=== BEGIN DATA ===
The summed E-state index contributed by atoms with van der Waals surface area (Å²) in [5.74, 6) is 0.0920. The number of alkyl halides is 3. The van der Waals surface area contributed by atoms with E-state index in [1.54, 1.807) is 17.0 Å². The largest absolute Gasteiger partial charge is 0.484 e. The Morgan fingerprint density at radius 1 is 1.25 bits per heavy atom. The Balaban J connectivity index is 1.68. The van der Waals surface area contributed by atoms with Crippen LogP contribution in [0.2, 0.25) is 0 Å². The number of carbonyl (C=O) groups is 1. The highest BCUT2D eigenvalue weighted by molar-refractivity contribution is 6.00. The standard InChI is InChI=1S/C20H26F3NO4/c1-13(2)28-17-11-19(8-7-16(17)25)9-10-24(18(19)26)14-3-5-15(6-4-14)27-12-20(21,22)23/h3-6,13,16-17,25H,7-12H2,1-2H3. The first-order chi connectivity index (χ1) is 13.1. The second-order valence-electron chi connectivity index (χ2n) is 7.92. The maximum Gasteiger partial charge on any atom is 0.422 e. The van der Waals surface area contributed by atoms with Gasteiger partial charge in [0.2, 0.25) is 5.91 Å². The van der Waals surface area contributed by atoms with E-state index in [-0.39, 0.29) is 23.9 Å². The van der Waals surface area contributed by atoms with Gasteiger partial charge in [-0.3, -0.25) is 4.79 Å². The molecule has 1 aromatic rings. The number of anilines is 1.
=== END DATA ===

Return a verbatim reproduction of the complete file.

The summed E-state index contributed by atoms with van der Waals surface area (Å²) in [5.74, 6) is 0.0920. The number of alkyl halides is 3. The van der Waals surface area contributed by atoms with E-state index in [1.54, 1.807) is 17.0 Å². The largest absolute Gasteiger partial charge is 0.484 e. The Morgan fingerprint density at radius 1 is 1.25 bits per heavy atom. The Balaban J connectivity index is 1.68. The van der Waals surface area contributed by atoms with Crippen LogP contribution in [0.2, 0.25) is 0 Å². The number of carbonyl (C=O) groups is 1. The highest BCUT2D eigenvalue weighted by molar-refractivity contribution is 6.00. The standard InChI is InChI=1S/C20H26F3NO4/c1-13(2)28-17-11-19(8-7-16(17)25)9-10-24(18(19)26)14-3-5-15(6-4-14)27-12-20(21,22)23/h3-6,13,16-17,25H,7-12H2,1-2H3. The first-order chi connectivity index (χ1) is 13.1. The second-order valence-electron chi connectivity index (χ2n) is 7.92. The maximum Gasteiger partial charge on any atom is 0.422 e. The van der Waals surface area contributed by atoms with Gasteiger partial charge in [0.2, 0.25) is 5.91 Å². The van der Waals surface area contributed by atoms with E-state index in [-0.39, 0.29) is 23.9 Å². The van der Waals surface area contributed by atoms with Gasteiger partial charge in [-0.3, -0.25) is 4.79 Å². The molecule has 1 aromatic rings. The number of anilines is 1.